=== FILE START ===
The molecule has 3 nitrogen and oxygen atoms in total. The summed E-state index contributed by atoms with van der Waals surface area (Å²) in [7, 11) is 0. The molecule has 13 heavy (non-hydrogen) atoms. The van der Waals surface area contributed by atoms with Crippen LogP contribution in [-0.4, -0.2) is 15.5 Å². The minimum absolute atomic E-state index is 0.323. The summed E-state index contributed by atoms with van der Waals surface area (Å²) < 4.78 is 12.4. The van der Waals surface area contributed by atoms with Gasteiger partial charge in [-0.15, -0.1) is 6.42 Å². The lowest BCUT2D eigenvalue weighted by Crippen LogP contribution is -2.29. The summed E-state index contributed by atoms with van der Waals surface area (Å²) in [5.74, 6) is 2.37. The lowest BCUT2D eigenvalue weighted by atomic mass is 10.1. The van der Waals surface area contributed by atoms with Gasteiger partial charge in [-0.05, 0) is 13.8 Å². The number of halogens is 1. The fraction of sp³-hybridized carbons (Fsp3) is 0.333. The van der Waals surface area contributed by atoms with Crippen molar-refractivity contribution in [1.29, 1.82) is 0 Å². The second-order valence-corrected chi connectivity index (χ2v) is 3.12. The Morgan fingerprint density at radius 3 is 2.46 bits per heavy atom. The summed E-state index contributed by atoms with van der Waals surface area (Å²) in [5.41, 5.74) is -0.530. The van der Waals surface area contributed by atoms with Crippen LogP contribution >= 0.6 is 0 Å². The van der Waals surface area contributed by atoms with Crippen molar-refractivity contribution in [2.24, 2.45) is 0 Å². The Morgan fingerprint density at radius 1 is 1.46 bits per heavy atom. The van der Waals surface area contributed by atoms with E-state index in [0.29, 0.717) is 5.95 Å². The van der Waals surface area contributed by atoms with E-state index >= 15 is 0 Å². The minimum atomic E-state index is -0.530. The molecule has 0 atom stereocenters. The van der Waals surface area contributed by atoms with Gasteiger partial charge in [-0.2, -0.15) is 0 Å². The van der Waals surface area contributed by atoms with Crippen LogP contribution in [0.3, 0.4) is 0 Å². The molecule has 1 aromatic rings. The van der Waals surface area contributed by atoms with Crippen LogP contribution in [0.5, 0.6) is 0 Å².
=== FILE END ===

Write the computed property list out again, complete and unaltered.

The molecule has 3 nitrogen and oxygen atoms in total. The summed E-state index contributed by atoms with van der Waals surface area (Å²) in [7, 11) is 0. The molecule has 13 heavy (non-hydrogen) atoms. The van der Waals surface area contributed by atoms with Crippen LogP contribution in [-0.4, -0.2) is 15.5 Å². The minimum absolute atomic E-state index is 0.323. The summed E-state index contributed by atoms with van der Waals surface area (Å²) < 4.78 is 12.4. The van der Waals surface area contributed by atoms with Gasteiger partial charge in [-0.15, -0.1) is 6.42 Å². The lowest BCUT2D eigenvalue weighted by Crippen LogP contribution is -2.29. The summed E-state index contributed by atoms with van der Waals surface area (Å²) in [5.74, 6) is 2.37. The lowest BCUT2D eigenvalue weighted by atomic mass is 10.1. The van der Waals surface area contributed by atoms with Gasteiger partial charge in [-0.05, 0) is 13.8 Å². The number of halogens is 1. The fraction of sp³-hybridized carbons (Fsp3) is 0.333. The van der Waals surface area contributed by atoms with Crippen molar-refractivity contribution in [1.29, 1.82) is 0 Å². The second-order valence-corrected chi connectivity index (χ2v) is 3.12. The Morgan fingerprint density at radius 3 is 2.46 bits per heavy atom. The summed E-state index contributed by atoms with van der Waals surface area (Å²) in [5.41, 5.74) is -0.530. The van der Waals surface area contributed by atoms with Crippen LogP contribution >= 0.6 is 0 Å². The van der Waals surface area contributed by atoms with Crippen molar-refractivity contribution in [2.24, 2.45) is 0 Å². The Morgan fingerprint density at radius 1 is 1.46 bits per heavy atom. The van der Waals surface area contributed by atoms with E-state index in [0.29, 0.717) is 5.95 Å². The van der Waals surface area contributed by atoms with E-state index >= 15 is 0 Å². The minimum atomic E-state index is -0.530. The molecule has 0 atom stereocenters. The van der Waals surface area contributed by atoms with Gasteiger partial charge in [-0.2, -0.15) is 0 Å². The van der Waals surface area contributed by atoms with Crippen LogP contribution in [0.3, 0.4) is 0 Å². The molecule has 1 aromatic rings. The van der Waals surface area contributed by atoms with Crippen LogP contribution in [0.5, 0.6) is 0 Å².